I first became aware of this strange and startling case several years ago via a PBS documentary, probably a Frontline production. I was just stunned: a fire captain exposed as a pyromaniac. Obviously the man had some serious "issues" with life, the world, and especially himself. In this lucid, detailed and somewhat spicy narrative, former LAPD detective sergeant and crime writer extraordinary Joseph Wambaugh expands on what was presented in that documentary. His tone and editorial attitude make it clear that he doesn't think much of one John Leonard Orr, former Glendale, California fire captain, who was eventually convicted of setting a string of fires in California. I don't blame Wambaugh. One of the fires that Orr started killed four people, including a child. It's only by fortuitous happenstance that more people were not killed.
Wambaugh's narrative is a little too detailed in recalling the trials, especially the long drawn out penalty phase of the murder trial (perhaps attempting to make it as excruciating for us as it was for the jury); and his early attempt at not disclosing Orr's culpability (for those very few readers who may not have heard of the case) came up a little short as his asides made it clear that Orr was definitely one very sick puppy. Otherwise this is a masterful piece of true crime journalism by someone who has the background to understand the police and detective work involved, someone who has done the extensive research necessary to give us a comprehensive account, and someone with the narrative and organizational skills to produce a compelling volume.
But Wambaugh also gives us a detailed psychological profile of John Orr. He does not use the word "pyromaniac" in his depiction. In fact, I don't think the word "pyromania" occurs in the book until near the end when it is used by a psychiatrist in the penalty stage of Orr's murder by arson trial. Wambaugh's position is that Orr is a psychopath who set fires to boost his ego and stimulate himself sexually. He cared not at all about who got hurt or what damage was done. There is also a strong sense of the "little guy" trying to make up for his feelings of inferiority by committing horrendous acts that would lend his deluded persona a sense of superiority over his fellow man. The fact that at no time does Orr feel any remorse or accept any responsibility for his actions argues for Wambaugh's position. Personally, for what it's worth, I've known a few psychopaths--or sociopaths, as they are alternatively called--and John Orr certainly fits the bill.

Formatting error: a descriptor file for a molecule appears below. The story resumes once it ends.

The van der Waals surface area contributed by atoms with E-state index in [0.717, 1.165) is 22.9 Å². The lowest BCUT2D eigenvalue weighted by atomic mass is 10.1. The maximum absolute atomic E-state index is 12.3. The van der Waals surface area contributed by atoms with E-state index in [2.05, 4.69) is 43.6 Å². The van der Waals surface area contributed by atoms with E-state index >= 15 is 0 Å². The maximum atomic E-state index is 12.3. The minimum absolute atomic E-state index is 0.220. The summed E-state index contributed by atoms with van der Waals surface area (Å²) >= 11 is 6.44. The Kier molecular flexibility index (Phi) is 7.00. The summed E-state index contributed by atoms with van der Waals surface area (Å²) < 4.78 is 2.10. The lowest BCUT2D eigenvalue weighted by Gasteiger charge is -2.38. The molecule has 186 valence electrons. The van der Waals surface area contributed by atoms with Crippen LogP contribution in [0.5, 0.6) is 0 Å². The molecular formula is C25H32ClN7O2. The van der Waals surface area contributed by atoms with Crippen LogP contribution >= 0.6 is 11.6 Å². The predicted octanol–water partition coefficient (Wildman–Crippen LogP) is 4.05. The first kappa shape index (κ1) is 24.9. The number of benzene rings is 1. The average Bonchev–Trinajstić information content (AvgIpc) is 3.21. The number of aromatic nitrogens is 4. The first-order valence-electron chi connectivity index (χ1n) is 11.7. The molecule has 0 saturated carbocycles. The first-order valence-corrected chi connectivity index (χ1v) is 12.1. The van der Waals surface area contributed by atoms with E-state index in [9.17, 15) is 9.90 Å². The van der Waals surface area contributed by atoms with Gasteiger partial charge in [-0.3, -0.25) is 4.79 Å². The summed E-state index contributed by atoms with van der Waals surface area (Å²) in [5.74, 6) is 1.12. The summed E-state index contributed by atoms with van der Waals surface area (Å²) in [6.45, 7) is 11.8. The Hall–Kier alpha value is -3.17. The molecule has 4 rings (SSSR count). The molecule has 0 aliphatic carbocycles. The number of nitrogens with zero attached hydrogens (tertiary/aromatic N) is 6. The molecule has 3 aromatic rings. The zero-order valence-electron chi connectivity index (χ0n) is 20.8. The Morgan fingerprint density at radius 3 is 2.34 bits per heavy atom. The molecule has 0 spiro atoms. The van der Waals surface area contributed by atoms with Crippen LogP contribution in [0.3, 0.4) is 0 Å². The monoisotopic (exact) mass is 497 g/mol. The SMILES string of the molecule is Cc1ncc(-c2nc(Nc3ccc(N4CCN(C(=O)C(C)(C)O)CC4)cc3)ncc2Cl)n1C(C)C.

Still this is an unusual case of the psychopath at work, and I think it is revealed that part of what John Orr is about is pyromania. Indeed, Wambaugh's title, "Fire Lover," is meant in an almost literal sense. I recall literature from years ago that pyros "got off" on their fires. This is the first case I know of in which we have more or less direct evidence (from Orr's novel/memoir which turned up as evidence in the trials) that this is literally so.
Wambaugh does a good job of providing insights into how the police and fire departments and the criminal justice system operate. He is not shy about revealing carelessness, incompetence, turf warring, and ego side trips. He is particularly adamant in his criticism of the court system and its sometimes arcane procedures. In an extended metaphor he calls the participants in a trial, "strange fish that lazily glide, blowing gas bubbles that pop ineffectually on the surface of the litigation tanks in which they live and breed." (This from page 272. See also pages 291, 299 and elsewhere.)
I'm not sure about how appropriate that interesting metaphor is, but Wambaugh impressed me with his fairness, criticizing and complimenting both the prosecution and the defense. Especially effective was the way he showed how a decade's old case that was once called an accident was successfully prosecuted against what looked like heavy odds, mainly due to the bulldog-like determination of prosecutor Mike Cabral. Wambaugh's description of him in action vis-a-vis the jury on page 273 is an example of the very best in vivid and telling exposition. Clearly Wambaugh has a novelist's sense of characterization, making the principals, especially of course, John Orr, come to life. He side trips himself sometimes with the sort of crude but colorful humor the men in blue are famous for. The cascade of "woodie" jokes might offend some readers, and some of the sexual vulgarity from Orr's "novel" is quoted outright, so beware.
Bottom line: perhaps not Wambaugh's most compelling work, but a good read nonetheless about an extraordinary case.